• (was) due in june says:

      If we have a second, I will be 39 or 40 and the two kids will be 4-5 years apart. A large age gap is not necessarily a bad thing – way, way less sibling rivalry.

      • Famouscait says:

        Ditto on age and years apart. Also, I think having kids closer together is a more recent development. My older sister is 4 years older than me, and most of our family friends of the same age have the same age gap. Good luck with your hubby!

    • NewMomAnon says:

      My brother is 4 years younger than me! We aren’t super close, but we’re good friends and I loved being the “big sister” growing up (whether he enjoyed being the younger brother is…yet undetermined). I remember helping with laundry, feeding him, changing his diaper, reading to him, etc. It’s a different relationship than siblings close in age would have, but definitely not a bad thing. And I think the age gap helped smooth over some of the sibling comparisons, which was a good thing because my brother and I are very different people.

      And my dad was 40 when my brother was born. He remembers it being hard, and he was at the peak of job responsibilities at the time, so I think he wasn’t as involved with my brother as he was with me when I was a baby. But that meant he was at the “very senior” level when my brother was a teenager, so he had a lot more capacity to organize boy scout trips, attend track meets, etc. They have a great relationship now.

    • ChiLaw says:

      I am 4 and 6 years older than my youngest siblings. It never felt weird!

    • October says:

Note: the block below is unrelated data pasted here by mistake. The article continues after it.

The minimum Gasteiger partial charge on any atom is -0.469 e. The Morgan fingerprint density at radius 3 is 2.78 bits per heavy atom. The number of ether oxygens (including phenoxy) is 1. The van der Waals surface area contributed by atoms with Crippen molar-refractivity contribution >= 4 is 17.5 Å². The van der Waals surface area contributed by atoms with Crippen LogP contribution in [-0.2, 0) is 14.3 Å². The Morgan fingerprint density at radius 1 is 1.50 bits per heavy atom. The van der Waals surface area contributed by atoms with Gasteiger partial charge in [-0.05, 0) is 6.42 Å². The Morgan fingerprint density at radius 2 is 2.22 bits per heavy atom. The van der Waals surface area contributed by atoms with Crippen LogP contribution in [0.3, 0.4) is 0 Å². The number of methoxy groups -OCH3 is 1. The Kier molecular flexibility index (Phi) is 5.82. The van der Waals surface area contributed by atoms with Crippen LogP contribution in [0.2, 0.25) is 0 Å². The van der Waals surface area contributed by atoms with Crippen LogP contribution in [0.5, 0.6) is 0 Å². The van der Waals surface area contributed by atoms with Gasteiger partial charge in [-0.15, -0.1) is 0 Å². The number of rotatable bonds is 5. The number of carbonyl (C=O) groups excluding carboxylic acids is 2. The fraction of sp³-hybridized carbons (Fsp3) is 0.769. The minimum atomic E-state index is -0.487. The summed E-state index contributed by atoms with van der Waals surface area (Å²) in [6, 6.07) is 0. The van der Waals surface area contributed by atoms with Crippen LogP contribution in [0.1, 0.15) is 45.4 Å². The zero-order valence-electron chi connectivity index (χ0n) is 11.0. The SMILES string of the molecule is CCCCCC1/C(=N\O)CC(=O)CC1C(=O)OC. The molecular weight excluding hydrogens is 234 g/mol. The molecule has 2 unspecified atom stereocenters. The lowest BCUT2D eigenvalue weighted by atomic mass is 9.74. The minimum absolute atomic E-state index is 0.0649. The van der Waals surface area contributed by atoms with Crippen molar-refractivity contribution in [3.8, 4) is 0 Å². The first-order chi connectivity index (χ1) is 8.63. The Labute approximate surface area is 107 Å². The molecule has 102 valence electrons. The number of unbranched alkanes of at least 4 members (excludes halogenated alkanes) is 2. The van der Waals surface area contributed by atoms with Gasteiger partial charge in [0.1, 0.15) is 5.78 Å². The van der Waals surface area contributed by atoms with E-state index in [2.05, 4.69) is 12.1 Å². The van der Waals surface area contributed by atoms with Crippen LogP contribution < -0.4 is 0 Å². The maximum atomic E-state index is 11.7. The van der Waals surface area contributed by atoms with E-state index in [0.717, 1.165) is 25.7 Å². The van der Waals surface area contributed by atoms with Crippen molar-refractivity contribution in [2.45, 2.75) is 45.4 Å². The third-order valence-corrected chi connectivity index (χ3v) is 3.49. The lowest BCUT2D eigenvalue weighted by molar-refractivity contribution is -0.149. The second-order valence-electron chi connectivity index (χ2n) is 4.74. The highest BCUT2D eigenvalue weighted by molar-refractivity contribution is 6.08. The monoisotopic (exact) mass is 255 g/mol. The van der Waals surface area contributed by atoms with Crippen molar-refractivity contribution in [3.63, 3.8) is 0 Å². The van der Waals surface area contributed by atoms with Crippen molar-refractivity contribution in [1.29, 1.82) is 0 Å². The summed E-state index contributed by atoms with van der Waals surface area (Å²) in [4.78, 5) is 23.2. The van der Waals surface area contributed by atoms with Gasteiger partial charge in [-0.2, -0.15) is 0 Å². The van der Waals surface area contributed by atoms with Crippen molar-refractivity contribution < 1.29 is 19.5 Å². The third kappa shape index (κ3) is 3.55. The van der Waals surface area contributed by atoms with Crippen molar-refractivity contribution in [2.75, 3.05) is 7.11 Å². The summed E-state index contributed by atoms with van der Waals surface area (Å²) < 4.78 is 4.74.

Congratulations! It will be fine, it will be fun (eventually lol, and hopefully from the start!), and siblings are the best. And you have this great community of women to help you with any challenges along the way :)

    • I’m 1.5 years younger than older brother, and 6 years older than younger brother, and definitely closer to the younger one. Older brother and I fought constantly, but neither of us ever fought with the younger one. (My SAH mom impressed on me that having kids 1.5 years apart is a Bad Idea so much that I never considered it!) I loved helping take care of my younger brother when he was a baby, and babysat for him when I was a tween/teen. The only downside I noticed is that when he was little and my best friend came over she just wanted to play with him. Some of this may be more gender-dependent but I think there are many upsides of a big gap.

    • Katala says:

      Congrats!! As another major-whoops pregnant lady, I can tell you the shock will wear off and you’ll be able to feel excited. We weren’t as definite but strongly leaning toward one-and-done, but life happens. And now we’re very excited about the new future. I have freak out moments, but they’ve lessened as I get further along.